In the latest news and analysis…
The Hill reports that the US, which was already sending weapons to Syria’s rebels, has now also cleared obstacles to sending them defensive equipment:
“The United States is prevented from shipping gas masks and other ‘non-lethal’ protective equipment related to chemical weapons use under mandates in the Arms Export Control Act.
Obama’s announcement effectively eliminates those rules for ‘international organizations… [and] select vetted members of the Syrian opposition, including the Supreme Military Council,’ [National Security Council Spokeswoman Caitlin Hayden] said in a statement Monday.”
Global corporate accountability
Ecuador’s government has announced that nearly 100 countries supported its call for a “binding international instrument” concerning transnational companies and human rights:
“The Declaration led by Ecuador and adopted by the African Group, the Group of Arabic Countries, Pakistan, Kirgizstan, Sri Lanka, Bolivia, Cuba, Nicaragua, Venezuela and Peru, gathers up the concerns of the countries from the South regarding the flagrant human rights violations caused by the operations of transnational corporations, that in many countries, they have left as large debts, large effects on local communities and populations, including many indigenous peoples.
This joint Declaration constitutes a milestone within the Human Rights Council of the UN, since for the moment; Ecuador has been the only country that has defended the idea of generating an international instrument about businesses and human rights. Nevertheless, after a hard work of lobbying carried out by the Ecuadorian delegation in Geneva, it has been possible to add support, especially of countries from the South which demand more equity and responsibility on behalf of the great transnational forces.”
Reuters reports that the International Criminal Court could lose a big chunk of its membership due to its perceived lack of balance:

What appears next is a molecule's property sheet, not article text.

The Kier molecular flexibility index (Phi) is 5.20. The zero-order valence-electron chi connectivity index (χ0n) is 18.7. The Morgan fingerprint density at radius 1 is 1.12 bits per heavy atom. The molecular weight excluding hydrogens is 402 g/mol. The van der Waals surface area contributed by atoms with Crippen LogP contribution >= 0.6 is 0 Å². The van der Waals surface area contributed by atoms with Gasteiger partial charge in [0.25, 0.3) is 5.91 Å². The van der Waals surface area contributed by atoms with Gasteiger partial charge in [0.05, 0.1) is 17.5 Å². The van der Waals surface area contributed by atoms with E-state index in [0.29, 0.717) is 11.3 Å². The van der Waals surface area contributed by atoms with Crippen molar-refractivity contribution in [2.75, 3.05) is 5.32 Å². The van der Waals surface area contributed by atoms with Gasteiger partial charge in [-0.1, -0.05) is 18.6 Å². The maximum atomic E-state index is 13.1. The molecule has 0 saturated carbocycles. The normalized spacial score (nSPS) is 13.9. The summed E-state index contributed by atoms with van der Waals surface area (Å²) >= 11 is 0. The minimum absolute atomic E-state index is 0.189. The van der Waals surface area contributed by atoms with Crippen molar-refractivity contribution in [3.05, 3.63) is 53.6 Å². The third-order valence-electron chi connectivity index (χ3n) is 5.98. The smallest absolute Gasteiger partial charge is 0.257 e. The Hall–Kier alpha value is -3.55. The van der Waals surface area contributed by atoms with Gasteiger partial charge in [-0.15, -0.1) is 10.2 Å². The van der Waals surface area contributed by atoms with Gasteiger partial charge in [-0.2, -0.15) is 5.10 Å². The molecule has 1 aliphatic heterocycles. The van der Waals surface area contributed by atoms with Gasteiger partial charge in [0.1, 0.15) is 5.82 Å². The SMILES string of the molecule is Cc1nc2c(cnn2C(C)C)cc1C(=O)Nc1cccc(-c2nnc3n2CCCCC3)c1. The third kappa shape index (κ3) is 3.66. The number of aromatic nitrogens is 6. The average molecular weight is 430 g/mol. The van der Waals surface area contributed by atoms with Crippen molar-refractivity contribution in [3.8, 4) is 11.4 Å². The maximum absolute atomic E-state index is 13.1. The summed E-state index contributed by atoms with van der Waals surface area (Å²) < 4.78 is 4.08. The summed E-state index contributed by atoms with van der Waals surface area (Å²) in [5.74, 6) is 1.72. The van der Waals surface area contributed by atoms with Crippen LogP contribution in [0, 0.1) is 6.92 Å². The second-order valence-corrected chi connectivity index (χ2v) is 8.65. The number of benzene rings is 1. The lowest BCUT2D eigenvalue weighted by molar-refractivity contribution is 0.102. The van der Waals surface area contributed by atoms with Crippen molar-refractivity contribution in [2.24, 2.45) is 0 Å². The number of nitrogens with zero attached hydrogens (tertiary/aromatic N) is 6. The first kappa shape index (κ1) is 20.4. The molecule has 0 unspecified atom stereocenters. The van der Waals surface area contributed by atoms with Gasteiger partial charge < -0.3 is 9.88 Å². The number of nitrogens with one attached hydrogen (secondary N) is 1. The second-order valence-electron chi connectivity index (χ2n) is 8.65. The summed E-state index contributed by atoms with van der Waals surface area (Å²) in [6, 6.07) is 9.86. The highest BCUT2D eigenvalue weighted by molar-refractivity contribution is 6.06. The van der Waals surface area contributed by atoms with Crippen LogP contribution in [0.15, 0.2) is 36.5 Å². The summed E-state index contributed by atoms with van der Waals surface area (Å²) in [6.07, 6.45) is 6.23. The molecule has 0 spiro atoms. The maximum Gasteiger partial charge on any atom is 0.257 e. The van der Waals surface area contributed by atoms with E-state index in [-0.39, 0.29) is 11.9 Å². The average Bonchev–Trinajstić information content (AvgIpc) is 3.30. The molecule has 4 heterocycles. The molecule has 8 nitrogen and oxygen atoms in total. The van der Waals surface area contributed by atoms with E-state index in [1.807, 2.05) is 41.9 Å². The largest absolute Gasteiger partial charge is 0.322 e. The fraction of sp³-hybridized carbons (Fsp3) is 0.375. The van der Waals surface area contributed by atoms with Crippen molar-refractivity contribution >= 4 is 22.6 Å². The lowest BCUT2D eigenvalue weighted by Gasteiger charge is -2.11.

“Officials say suggestions are being made in the African Union for a pullout from the Hague court by the 34 African signatories to the Rome Statute that created it.
‘There is a proposal in the African Union, which will likely come in January, for all AU member countries to withdraw from the ICC because the court is seen to be targeting only African leaders,’ Tanzania’s government spokesman Assah Mwambene said.
The walk-out proposal could come even sooner, possibly at an extraordinary AU summit before the year end, following expected criticism of the ICC at the U.N. General Assembly this month.
All 18 cases so far before the ICC are against Africans, in eight countries. Most were either initiated or supported by the governments of those states.”
No number, no list
The Blog of Legal Times reports that the American Civil Liberties Union is challenging the US government’s claim that divulging even the vaguest of information pertaining to drone strikes could threaten national security:
“[Justice Department lawyer Amy] Powell argued that the CIA’s ‘no number, no list’ response—where the government deems exempt from disclosure even the number of pages of any responsive document—is appropriate.